China and the islands of Japan were fabulous lands with virtually no European contacts through many hundreds of years of their early history. Their production of luxury products attracted European traders. By the early nineteenth century the East India Company and other British companies were China’s main customer for tea, fine china etc. China would officially only accept payment in silver. Being short of that commodity the East India Company, supported by the British government sold opium grown in India in return for payment in silver by Chinese internal dealers. Eventually, the Qing dynasty, being in terminal decline, was forced to allow British and other western powers to assume quasi-colonial status in parts of China.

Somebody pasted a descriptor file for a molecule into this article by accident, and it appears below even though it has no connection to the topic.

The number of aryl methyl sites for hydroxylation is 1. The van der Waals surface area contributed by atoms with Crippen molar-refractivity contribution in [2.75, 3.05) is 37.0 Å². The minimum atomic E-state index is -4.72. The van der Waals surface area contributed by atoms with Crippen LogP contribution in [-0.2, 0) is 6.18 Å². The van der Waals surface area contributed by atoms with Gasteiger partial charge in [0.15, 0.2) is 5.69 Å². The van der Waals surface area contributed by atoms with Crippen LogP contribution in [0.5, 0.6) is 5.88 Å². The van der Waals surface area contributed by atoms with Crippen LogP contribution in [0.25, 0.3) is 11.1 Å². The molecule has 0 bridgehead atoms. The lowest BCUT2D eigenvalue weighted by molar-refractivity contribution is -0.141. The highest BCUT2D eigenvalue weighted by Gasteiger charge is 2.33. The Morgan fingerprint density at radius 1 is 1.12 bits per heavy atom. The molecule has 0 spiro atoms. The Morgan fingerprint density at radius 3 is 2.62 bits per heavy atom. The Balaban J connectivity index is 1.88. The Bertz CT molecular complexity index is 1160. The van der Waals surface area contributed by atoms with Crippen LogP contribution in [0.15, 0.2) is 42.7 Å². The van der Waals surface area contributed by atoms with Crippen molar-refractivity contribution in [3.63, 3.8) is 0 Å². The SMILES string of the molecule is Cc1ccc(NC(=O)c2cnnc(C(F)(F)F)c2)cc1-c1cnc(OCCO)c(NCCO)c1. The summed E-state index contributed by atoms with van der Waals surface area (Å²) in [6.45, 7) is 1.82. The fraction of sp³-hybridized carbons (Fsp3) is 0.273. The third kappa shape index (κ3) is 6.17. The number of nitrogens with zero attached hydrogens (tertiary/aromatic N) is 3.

Japan took a different route, maintaining isolation for many years, but quickly adapting, with British help, to western industrial and military methods at the end of the nineteenth century.